I’m sitting in my living room as the sun slowly disappears into the longest night of the year. It’s the winter solstice. This time of year has been celebrated since time immemorial as a way to bid farewell to one year as it sinks into the darkness of the past and welcome in the new year with the return of the light and hope for the future.
This year, though, there’s much more than just an actual disappearing of the sunlight to ponder. I told myself I wasn’t going to jump on the “bandwagon” and write about this. Yet, it’s not something I can ignore.
A week ago today a gunman forced his way into an elementary school in Newtown, Connecticut, and killed 20 children and six adults, and then himself. That action plunged the entire country, and much of the rest of the world, into an emotional darkness from which it’s hard to recover.
How can that be? I can imagine being one with the terrified children, I can imagine being one with the teachers desperate to save them, I can imagine being one with the parents and the first responders, and so on. I can even imagine being one with the family of the perpetrator and the pain that’s been caused them. We all have a part of us that can accept that we can identify with their agony in some way.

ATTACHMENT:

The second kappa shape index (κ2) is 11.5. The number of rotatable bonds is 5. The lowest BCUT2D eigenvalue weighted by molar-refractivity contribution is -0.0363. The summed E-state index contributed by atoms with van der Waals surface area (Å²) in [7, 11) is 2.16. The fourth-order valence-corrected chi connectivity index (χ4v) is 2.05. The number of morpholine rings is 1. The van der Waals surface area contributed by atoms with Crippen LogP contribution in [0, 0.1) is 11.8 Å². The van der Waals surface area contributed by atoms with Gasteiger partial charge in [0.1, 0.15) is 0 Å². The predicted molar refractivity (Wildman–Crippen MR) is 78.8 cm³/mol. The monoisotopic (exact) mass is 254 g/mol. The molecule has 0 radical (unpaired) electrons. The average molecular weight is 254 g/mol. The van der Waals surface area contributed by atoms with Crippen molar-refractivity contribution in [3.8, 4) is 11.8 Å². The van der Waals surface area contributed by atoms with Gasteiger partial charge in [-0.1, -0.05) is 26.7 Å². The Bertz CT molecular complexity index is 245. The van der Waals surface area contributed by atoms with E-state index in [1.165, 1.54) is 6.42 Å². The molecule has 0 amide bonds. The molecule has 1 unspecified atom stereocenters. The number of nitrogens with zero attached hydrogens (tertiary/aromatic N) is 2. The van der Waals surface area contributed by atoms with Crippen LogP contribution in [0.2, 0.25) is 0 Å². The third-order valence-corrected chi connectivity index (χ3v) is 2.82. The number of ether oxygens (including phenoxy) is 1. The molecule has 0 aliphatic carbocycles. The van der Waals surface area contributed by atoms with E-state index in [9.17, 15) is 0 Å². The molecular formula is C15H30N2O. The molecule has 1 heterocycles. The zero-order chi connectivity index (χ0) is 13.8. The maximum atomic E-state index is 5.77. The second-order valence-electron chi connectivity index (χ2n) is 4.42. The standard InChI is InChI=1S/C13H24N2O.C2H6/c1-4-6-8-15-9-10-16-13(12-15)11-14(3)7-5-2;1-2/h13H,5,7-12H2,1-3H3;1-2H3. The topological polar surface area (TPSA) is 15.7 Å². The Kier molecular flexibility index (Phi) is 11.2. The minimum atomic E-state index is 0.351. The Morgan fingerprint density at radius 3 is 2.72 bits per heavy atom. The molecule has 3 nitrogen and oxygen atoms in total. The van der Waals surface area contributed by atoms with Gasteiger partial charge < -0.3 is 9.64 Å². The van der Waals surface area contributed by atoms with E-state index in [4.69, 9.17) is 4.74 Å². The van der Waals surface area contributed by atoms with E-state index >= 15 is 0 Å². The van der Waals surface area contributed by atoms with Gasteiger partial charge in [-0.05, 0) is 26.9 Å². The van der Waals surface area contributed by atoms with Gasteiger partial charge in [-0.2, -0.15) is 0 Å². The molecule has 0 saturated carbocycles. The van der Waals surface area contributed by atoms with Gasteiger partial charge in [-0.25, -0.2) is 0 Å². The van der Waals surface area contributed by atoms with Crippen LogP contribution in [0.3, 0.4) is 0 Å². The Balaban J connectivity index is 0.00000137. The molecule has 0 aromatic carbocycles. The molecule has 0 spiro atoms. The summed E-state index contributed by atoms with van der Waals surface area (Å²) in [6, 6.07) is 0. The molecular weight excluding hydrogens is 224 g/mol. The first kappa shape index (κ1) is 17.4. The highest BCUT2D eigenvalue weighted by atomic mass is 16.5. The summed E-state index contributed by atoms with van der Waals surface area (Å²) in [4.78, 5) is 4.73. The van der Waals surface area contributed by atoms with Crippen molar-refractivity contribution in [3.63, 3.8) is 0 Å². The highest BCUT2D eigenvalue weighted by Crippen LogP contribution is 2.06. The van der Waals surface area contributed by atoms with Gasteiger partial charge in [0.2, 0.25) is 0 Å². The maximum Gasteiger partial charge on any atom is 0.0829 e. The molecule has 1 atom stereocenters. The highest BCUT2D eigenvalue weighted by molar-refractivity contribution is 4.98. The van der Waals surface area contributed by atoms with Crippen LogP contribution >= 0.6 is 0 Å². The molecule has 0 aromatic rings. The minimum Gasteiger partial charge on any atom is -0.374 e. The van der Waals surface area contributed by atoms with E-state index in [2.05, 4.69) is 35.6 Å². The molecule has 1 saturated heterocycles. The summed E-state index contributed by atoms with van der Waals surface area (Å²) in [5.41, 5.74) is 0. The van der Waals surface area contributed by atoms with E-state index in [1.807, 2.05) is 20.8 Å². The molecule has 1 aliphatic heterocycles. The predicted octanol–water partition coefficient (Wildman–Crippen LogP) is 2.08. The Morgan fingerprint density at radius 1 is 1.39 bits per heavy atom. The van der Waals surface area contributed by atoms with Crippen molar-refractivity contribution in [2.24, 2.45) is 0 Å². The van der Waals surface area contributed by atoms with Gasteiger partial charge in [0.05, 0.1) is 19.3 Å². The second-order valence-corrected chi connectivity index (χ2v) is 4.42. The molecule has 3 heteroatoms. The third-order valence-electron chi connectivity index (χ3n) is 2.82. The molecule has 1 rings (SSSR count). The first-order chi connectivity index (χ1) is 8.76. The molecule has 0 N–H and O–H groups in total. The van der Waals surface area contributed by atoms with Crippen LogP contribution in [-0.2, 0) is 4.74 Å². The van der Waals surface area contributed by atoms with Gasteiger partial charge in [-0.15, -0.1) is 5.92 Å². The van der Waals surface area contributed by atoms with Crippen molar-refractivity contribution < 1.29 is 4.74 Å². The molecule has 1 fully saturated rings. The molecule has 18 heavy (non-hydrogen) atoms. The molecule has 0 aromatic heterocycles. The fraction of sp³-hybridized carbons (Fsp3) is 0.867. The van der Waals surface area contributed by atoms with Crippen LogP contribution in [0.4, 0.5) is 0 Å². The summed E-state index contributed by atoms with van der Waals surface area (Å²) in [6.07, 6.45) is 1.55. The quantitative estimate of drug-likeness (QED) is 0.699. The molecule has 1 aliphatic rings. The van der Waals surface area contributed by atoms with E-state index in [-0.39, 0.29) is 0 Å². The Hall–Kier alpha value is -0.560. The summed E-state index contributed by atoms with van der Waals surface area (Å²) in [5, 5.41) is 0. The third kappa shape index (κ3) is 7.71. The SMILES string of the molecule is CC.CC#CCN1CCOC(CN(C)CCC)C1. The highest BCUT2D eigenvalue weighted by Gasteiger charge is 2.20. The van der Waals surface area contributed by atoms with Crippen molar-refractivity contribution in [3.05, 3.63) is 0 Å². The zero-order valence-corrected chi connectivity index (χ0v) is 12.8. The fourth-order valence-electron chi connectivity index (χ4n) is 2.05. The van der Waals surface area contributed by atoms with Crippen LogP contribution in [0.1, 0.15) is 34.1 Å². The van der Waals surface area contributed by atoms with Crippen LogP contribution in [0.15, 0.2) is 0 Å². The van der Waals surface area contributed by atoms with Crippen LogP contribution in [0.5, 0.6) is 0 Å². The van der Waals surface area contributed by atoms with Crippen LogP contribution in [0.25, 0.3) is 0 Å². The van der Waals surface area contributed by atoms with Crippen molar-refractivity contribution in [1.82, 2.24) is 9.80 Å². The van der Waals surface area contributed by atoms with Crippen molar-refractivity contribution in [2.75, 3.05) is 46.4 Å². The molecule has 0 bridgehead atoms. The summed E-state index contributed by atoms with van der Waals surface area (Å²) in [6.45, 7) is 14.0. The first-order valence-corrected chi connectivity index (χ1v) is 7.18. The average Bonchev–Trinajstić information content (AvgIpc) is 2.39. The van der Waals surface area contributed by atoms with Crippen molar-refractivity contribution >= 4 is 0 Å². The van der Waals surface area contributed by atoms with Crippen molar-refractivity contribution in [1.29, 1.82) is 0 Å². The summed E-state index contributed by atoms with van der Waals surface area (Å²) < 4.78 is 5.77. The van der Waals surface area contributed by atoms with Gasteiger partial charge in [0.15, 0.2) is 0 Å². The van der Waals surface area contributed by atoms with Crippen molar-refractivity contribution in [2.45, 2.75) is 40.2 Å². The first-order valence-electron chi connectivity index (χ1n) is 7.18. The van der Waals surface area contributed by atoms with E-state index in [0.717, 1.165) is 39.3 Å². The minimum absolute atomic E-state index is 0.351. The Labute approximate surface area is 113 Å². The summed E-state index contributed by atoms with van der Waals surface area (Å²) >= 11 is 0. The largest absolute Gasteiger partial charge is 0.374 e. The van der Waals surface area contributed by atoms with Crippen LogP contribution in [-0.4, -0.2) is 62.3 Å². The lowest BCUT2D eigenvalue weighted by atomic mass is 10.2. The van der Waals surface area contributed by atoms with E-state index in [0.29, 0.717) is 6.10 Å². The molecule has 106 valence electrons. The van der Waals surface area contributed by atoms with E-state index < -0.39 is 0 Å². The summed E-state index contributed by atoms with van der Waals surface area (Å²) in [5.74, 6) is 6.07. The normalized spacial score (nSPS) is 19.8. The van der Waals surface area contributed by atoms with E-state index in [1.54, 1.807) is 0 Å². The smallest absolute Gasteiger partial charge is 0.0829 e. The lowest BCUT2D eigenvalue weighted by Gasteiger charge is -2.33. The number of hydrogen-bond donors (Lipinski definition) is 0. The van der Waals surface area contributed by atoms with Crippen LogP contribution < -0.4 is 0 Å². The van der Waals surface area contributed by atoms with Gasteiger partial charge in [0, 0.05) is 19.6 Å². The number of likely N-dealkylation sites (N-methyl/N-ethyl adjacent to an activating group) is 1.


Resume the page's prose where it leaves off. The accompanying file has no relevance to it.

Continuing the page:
It’s much more difficult to imagine myself as one with the perpetrator. “I would never do something like that!” Really? If we truly are all One, why can’t we identify with the perpetrator? If One is all there is, isn’t the perpetrator a part of that? And a part of us? Don’t we share in that to some extent, no matter how small? And what happens if we reject that? Reject a part of ourselves?
I can’t explain how there’s such apparent evil in the One I perceive as Everything. The qualifier in that statement is “apparent.” It’s hard to believe but maybe, just maybe, what we call evil is only evil from our restricted point of view. I won’t try to make lighter of an event that inflicts such pain by supposing it’s somehow “good.” Anything I might say would just be facile. But I will say that there’s so much I don’t know and can’t know from a human standpoint that I hesitate to make a judgment call about what I don’t understand. But I still cry.
There’s one thing about this solstice and this dark emotional time that I do know, though; it’s that the light always returns. Always. Nothing lasts forever, neither dark nor light. The sun always rises and joy will return. But, as with yin and yang, they always have at least a tiny bit of the other within them.
My feelings about such events are that they will continue in one way or the other until we understand that, as Pogo said, “We have met the enemy and he is us.” The words “whole” and “holy” arise from the same root word. Until we can have compassion for every part of us, for every part of our human existence, for the “enemy,” and accept it as part of us even if our first instinct is to reject it, we will never be whole or wholly human.